Thursday, September 24, 2015

Philippine Literature: The Centenary of N.V.M. Gonzalez

The centenary of the Filipino National Artist for Literature, N.V.M. Gonzalez was celebrated last September 8, 2015. Dr. Adelaida F. Lucero from the University of the Philippines had invited me to write a tribute, which she included with others and which she shared at the university celebration. The following is what I wrote:

Gifts from N.V.M. Gonzalez
Cecilia Manguerra Brainard
            N.V.M. Gonzalez was a generous writer and teacher who gave countless gifts to people around him. He may not have realized it, but he also gave me some gifts.
I first met N.V.M. Gonzalez in the mid-1980s in Los Angeles, California. He was in his 70s and had a number of books to his name, including the novel, The Bamboo Dancers, which aside from Rizal’s works was the first Filipino novel I had read. I would later learn of N.V.M.’s numerous publications, awards, and his involvement in the pre-war writers’ group in Manila, the Veronicans, with its remarkable membership. I was impressed to meet N.V.M.
            The literary event was organized by LindaNietes, owner of the bookshop, Philippine Expressions. N.V.M. read from his works, talked, answered questions, and was friendly to the audience. He was very “reachable” to the point that we, younger writers then, felt comfortable enough to call him “N.V.M.” We would even link arms with him for picture-taking, as if we were peers.

            When I met him I had published several short stories and was considering gathering them into a collection. I was also thinking of writing a novel but had no idea how to do this. There were other questions in my head, including: What is Filipino American literature? How different was it from Filipino literature? Who qualified as Filipino American writers? These questions sprung from the diaspora that Filipinos in America experienced. I had noticed that American-born Filipinos disregarded immigrant-Filipinos as not being “real” Filipino Americans. At the same time, immigrant Filipinos were different from Filipinos in the Philippines. The questions confused me.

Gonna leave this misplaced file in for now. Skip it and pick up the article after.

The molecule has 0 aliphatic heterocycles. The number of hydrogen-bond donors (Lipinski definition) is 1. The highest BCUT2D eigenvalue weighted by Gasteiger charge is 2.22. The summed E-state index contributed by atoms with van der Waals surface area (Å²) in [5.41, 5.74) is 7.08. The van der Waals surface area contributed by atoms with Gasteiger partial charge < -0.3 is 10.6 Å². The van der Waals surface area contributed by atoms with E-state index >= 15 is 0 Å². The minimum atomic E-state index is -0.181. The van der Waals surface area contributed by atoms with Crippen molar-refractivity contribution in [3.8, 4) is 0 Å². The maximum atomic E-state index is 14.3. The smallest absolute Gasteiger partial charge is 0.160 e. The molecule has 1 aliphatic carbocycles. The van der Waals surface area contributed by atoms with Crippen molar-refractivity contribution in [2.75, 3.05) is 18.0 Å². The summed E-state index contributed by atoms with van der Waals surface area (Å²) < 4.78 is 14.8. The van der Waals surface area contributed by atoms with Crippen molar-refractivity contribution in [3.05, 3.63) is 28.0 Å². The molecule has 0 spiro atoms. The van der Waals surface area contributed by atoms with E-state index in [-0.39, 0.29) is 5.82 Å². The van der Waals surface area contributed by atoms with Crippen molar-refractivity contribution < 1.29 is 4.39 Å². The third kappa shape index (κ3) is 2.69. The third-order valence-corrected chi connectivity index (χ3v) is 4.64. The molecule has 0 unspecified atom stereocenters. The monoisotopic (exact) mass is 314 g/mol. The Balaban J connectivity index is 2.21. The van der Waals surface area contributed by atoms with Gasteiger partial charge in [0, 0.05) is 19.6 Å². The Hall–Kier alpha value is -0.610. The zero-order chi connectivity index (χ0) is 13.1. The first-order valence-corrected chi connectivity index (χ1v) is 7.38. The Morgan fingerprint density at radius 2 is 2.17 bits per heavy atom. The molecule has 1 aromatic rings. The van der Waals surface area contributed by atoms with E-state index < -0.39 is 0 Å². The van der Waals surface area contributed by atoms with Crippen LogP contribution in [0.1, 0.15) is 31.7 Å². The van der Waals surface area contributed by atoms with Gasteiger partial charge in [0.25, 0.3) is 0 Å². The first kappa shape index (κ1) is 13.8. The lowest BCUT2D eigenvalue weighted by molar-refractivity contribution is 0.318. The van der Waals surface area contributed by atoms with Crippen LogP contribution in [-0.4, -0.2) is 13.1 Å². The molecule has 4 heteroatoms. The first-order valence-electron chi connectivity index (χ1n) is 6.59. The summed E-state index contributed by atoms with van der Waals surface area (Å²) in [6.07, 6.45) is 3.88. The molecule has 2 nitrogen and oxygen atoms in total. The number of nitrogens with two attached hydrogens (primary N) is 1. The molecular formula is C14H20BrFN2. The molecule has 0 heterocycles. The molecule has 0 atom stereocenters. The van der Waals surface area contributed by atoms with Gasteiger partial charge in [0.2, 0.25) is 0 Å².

While N.V.M. did not directly answer all my questions, how he conducted himself, how he pursued his own literary goals were apparent to me. For instance I could see that he did not agonize over his identity. People called him Filipino, Filipino American, Asian, and Asian American, and these names did not bother him. It seemed to me that he wrote about themes and topics close to his heart and that was all that mattered to him. The certainty to write about what I wanted to and not categorize myself nor my writings was a gift from him.
            He was kind and accommodating to other writers including me. N.V.M. discussed with me not just his writing but mine. I recall a lively exchange that we had about novel-writing. I had said I was having difficulties writing short stories while working on my novel, and he said that could happen, which eased my qualms since I feared I had writer’s block.
At some point I asked him for a blurb for my first short story collection and he quickly sent it in. I also requested stories for anthologies I edited, and he sent the stories. He also gifted me advice about a possible title for one of the anthologies, advice which I took.
            For the longest time he taught at the California State University at Hayward, and he also taught at UC Santa Barbara and UCLA. The time came, however, when he started spending more time in the Philippines, and I saw less of him. But I continued to hear of his successes and I was proud of this writer who shared my own diasporic experience in America.
            Perhaps because of the name that he had made for himself in literature, N.V.M. had a quality of permanence, of immortality, as if he would never leave us. But suddenly, in 1999, I received word that he had passed away from kidney complications. Cristina Pantoja Hidalgo wrote:

“Dear Cecilia,
I thought you might want to know that NVM was discussing your latest story (the one that appeared in the Graphic) with his wife, Narita, shortly before he passed away during dialysis. Narita told me of it.

I received many other emails that day. It seemed that everyone in the Filipino literary community was upset. We shouldn’t have been surprised, but were, by his passing. I was perturbed, not only by his death but by the strange news linking him to my story, Winning Hearts and Mind. I had not even seen the published version since it came out in the Philippine Graphic and I was in California. I wondered what N.V.M. had said about it.
It took a while before someone clarified that N.V.M. had said something to the effect that war stories should be written this way. His words, perhaps his last, were the greatest gift to me.

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Tags: Philippines, Philippine, literature, writer, author, books, novelist, Filipino, Filipina, National Artist, NVM Gonzalez, Filipino American, Philippine American, centenary

This is all for now,

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